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Osborne playing dangerous game with EU scaremongering

When Scots nearly voted to leave the United Kingdom in a September 2014 referendum, they sent a powerful message to those in favour of maintaining existing political and economic blocs in Europe: you can't scare voters into line. Sadly, the campaign to keep Britain in the European Union still favours intimidation over persuasion, a tactic that may backfire badly when the polls open next Thursday.

Chancellor of the Exchequer George Osborne threatened yesterday that a vote to leave the EU would leave a “black hole” in British finances worth $42 billion (about £30 billion) — which he would fill with “an emergency budget where we would have to increase taxes and cut spending”. Unsurprisingly, the news has caused a storm of protest.

Some 57 Conservative members of Parliament have pledged to vote against any post-Brexit emergency budget, illustrating how divisive the European question is for the ruling party. More than 40,000 tweets on the topic have flown around.

The “Remain” campaign is running scared after five opinion polls in the space of less than 24 hours showed a lead for the campaign to leave the EU. Osborne may be correct that a decision to quit the bloc will cause an economic shock that will affect the budget and force the Government to make adjustments. But the way to get that message across is with data advertising the benefits of membership, not by menacing the electorate. The economic risks of Brexit have already been outlined by the International Monetary Fund, the Organisation for Economic Co-operation and Development, the Treasury, the Bank of England, and other bodies who have studied the likely short and medium-term economic impacts, and it has been repeated to voters constantly throughout the campaign. Voters are perfectly capable of drawing their own conclusions; Osborne's gambit suggests he doesn't think so. Yesterday's speech makes him look like schoolyard bully. It verges on undemocratic: “Vote the way we want you to or we'll take away more of your pay and we'll cut the public services you use.”

It may well be the end of any hopes Osborne has of winning the Tory party leadership once David Cameron steps down as prime minister. By contrast, his chief rivals for the post, Michael Gove and Boris Johnson, increasingly sound like winners, focusing on the positive steps they would take after winning the referendum to disentangle Britain's EU relationship.

For those of us who would prefer to remain part of the world's largest single market, the widespread accusation that the pro-Europe campaign has become “Project Fear” is worrying — and sadly predictable. Here's what I wrote in September 2014 after Scotland narrowly voted to remain part of Britain:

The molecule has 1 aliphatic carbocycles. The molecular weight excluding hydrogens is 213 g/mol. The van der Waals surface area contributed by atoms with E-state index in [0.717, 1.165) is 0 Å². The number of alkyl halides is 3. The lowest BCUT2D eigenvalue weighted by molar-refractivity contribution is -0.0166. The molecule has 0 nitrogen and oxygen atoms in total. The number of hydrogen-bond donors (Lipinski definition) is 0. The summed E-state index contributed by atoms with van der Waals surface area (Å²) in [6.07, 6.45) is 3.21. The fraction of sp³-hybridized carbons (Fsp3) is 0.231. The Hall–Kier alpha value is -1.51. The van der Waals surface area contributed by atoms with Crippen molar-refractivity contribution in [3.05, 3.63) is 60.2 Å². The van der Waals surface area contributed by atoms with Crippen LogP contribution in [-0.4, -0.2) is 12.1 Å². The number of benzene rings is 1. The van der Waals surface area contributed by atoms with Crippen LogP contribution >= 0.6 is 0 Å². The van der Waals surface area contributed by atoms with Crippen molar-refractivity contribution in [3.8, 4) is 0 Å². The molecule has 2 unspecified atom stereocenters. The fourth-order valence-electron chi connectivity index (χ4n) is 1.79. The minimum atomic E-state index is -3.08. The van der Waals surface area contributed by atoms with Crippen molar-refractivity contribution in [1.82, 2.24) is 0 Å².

“Europhiles need to start accentuating the positives of EU membership now, and repeat the message insistently in the coming years. Cameron almost lost Scotland in large part because the unionist campaign focused almost exclusively on the negatives of separation; he must not make the mistake of trying to scare the electorate into sticking with Europe.”

That did not happen. Even though the economic evidence argues overwhelmingly for sticking with the existing EU relationship, the temptation to wield fear as a campaign weapon has proved irresistible. Cameron's warning a few days ago that British state pensions could be at risk from Brexit was a particularly low blow. It plays on people's fears about their personal economic futures, without any evidence that the present market uncertainty would be so exacerbated by a vote to quit the EU that their pension pots would be reduced.

The balance of power in the referendum next week rests with those who are undecided. An online poll of 2,497 adults by TNS published on Tuesday, for example, showed 47 per cent backing “leave” with 40 per cent for “remain.” That leaves 13 per cent who may still be persuaded to back the status quo. The way to do that, though, is to emphasise the benefits of staying — not by threatening to introduce a budget that makes people poorer.

• Mark Gilbert is a Bloomberg View columnist and a member of the Bloomberg View editorial board

Running scared? Chancellor of the Exchequer George Osborne, left, and former Chancellor Alistair Darling speak at a pro-Remain event at the Hitachi Rail Europe plant in Ashford, England yesterday. (Photograph by Dylan Martinez/PA/AP)

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Published June 16, 2016 at 9:00 am (Updated June 16, 2016 at 8:35 am)

Osborne playing dangerous game with EU scaremongering

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